BY STEPHANIE SPICER
One way to get around this is to draw a small happy face on the back of the shoe (half the smile on the left and half on the right shoe). Once the smile lines up, the child can step into the shoes correctly. If you don’t want to mark up the exterior of your child’s shoes, a simple dot on the left and right inner fabric of the shoe can help children prevent shoe mix-up. Just show your child how the dots need to touch before he or she slips on their outdoor or indoor shoes.
Get involved! The goal in the first few weeks of Kindergarten is to develop a safe, inclusive classroom where children feel confident following routines. Volunteers can actually be a distraction until students feel confident following directions from one adult (the classroom teacher!). Once the teacher is ready for volunteers, this is your opportunity to let your child know you are interested in their education by participating. Volunteer on fieldtrips, bake with the class, share your musical talent or read with students. Even coming into the classroom to help with cutting/pasting can be a big help to the teacher and special to your child. If you work full time, ask if you can do cutting/pasting job from home.
am always envious of little kids, running around in the playground or in the park...footloose and fancy free, without a care in the world.
I GUESS WHAT THEY SAY IS TRUE... “IGNORANCE IS BLISS” - NOT THAT THESE LITTLE GUYS ARE STUPID OR DUMB...THEY JUST DON’T KNOW WHAT IS GOING ON AROUND THEM. Why should they? It’s pretty cool when you don’t have to worry about a thing - you are too young for school, too young to take on any kind of responsibility, too young to worry about paying bills, putting food on the table. A little kid just assumes that all this stuff will be taken care of for them by their parents or caregivers. In fact, I don’t even think they give a moments pause thinking about any of it. As these kids get a bit older, they start their journey of education. It’s still pretty easy and non-stressful in kindergar-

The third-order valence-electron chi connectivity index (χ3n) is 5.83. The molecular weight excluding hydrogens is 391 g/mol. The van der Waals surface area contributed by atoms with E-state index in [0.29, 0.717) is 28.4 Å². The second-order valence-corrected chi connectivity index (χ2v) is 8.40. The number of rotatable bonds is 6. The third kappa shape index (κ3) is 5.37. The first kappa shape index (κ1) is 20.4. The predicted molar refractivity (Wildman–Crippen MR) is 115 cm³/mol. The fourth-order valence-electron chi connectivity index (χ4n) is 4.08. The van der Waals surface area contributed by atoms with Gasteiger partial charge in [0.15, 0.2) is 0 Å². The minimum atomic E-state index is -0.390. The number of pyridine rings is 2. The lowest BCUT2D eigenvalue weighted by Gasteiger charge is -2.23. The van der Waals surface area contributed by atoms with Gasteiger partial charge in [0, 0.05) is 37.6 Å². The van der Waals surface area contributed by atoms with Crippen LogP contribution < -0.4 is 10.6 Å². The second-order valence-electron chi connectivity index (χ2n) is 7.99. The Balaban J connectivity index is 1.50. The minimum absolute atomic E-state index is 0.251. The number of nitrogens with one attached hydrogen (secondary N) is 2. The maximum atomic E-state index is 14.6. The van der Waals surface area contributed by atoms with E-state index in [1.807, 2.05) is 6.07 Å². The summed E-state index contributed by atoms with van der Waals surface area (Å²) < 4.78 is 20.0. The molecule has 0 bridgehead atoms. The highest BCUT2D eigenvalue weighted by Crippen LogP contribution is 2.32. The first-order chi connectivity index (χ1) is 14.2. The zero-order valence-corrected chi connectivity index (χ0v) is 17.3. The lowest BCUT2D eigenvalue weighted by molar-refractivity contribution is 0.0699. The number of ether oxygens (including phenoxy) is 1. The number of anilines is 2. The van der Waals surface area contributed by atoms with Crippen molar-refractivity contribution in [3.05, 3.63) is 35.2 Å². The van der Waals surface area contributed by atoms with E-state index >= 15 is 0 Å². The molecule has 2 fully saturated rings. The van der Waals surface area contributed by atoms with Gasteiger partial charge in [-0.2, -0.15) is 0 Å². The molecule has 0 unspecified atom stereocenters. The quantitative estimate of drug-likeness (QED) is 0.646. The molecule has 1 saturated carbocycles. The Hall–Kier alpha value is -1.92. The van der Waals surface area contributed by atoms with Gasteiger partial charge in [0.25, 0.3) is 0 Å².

BY STEPHEN GOSEWICH
ten and even into grade 1...but at this point, grown ups start placing demands on them. Certain milestones need to be met such as being able to read, very basic math (adding and subtracting), being able to identify the letters of the alphabet, writing, drawing...and other stuff like that!
As parents and caregivers, we listen very carefully to the teachers of our children to hear about their progress and if they are flourishing at the level that is expected of them based on formulas and calculations done by the brains higher up the food chain. If our children are struggling at this point, it still doesn’t bum them out because they really still have no clue about the pressure that is being placed on them. Once the kids pass the primary grade levels, other stuff starts to happen, which might now include assignments and projects being doled out and our children being expected to have them completed by a certain date. “Tests” and “quizzes” start entering the conversation.
Back to School 2013
BackT oSchool TIME ALREADY? BY ELIZABETH ZAHORCHAK-CHAMBERS
For the beginners Kindergarten Rocks BY KATIE DAVIS
This is the story of Dex Dexter who is just about to start Kindergarten and while he is not nervous at all his stuffed dog Rufus is a bit scared. Not to worry though because his big sister Jessie who is going into grade three is there to tell him all about it. This is a great book for those kids who appear a bit nervous about what Kindergarten is all about.